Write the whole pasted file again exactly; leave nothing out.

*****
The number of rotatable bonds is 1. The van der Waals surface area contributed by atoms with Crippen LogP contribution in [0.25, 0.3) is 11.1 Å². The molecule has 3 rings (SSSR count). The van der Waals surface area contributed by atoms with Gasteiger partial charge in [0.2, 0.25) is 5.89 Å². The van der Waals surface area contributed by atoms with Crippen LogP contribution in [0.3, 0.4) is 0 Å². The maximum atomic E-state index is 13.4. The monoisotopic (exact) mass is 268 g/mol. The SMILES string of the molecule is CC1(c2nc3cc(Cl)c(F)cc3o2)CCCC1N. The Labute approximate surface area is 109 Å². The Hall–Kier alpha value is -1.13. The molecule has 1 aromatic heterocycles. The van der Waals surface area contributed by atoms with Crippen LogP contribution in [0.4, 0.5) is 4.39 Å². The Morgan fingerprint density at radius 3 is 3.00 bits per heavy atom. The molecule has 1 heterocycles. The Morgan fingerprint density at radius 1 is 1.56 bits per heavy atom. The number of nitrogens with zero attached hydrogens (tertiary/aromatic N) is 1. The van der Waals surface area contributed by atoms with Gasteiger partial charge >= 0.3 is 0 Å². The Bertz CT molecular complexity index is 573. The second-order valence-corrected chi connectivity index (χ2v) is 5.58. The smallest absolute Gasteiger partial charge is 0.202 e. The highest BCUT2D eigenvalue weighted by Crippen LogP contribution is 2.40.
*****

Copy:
The number of rotatable bonds is 1. The van der Waals surface area contributed by atoms with Crippen LogP contribution in [0.25, 0.3) is 11.1 Å². The molecule has 3 rings (SSSR count). The van der Waals surface area contributed by atoms with Gasteiger partial charge in [0.2, 0.25) is 5.89 Å². The van der Waals surface area contributed by atoms with Crippen LogP contribution in [0.3, 0.4) is 0 Å². The maximum atomic E-state index is 13.4. The monoisotopic (exact) mass is 268 g/mol. The SMILES string of the molecule is CC1(c2nc3cc(Cl)c(F)cc3o2)CCCC1N. The Labute approximate surface area is 109 Å². The Hall–Kier alpha value is -1.13. The molecule has 1 aromatic heterocycles. The van der Waals surface area contributed by atoms with Crippen LogP contribution in [0.4, 0.5) is 4.39 Å². The Morgan fingerprint density at radius 3 is 3.00 bits per heavy atom. The molecule has 1 heterocycles. The Morgan fingerprint density at radius 1 is 1.56 bits per heavy atom. The number of nitrogens with zero attached hydrogens (tertiary/aromatic N) is 1. The van der Waals surface area contributed by atoms with Gasteiger partial charge >= 0.3 is 0 Å². The Bertz CT molecular complexity index is 573. The second-order valence-corrected chi connectivity index (χ2v) is 5.58. The smallest absolute Gasteiger partial charge is 0.202 e. The highest BCUT2D eigenvalue weighted by Crippen LogP contribution is 2.40.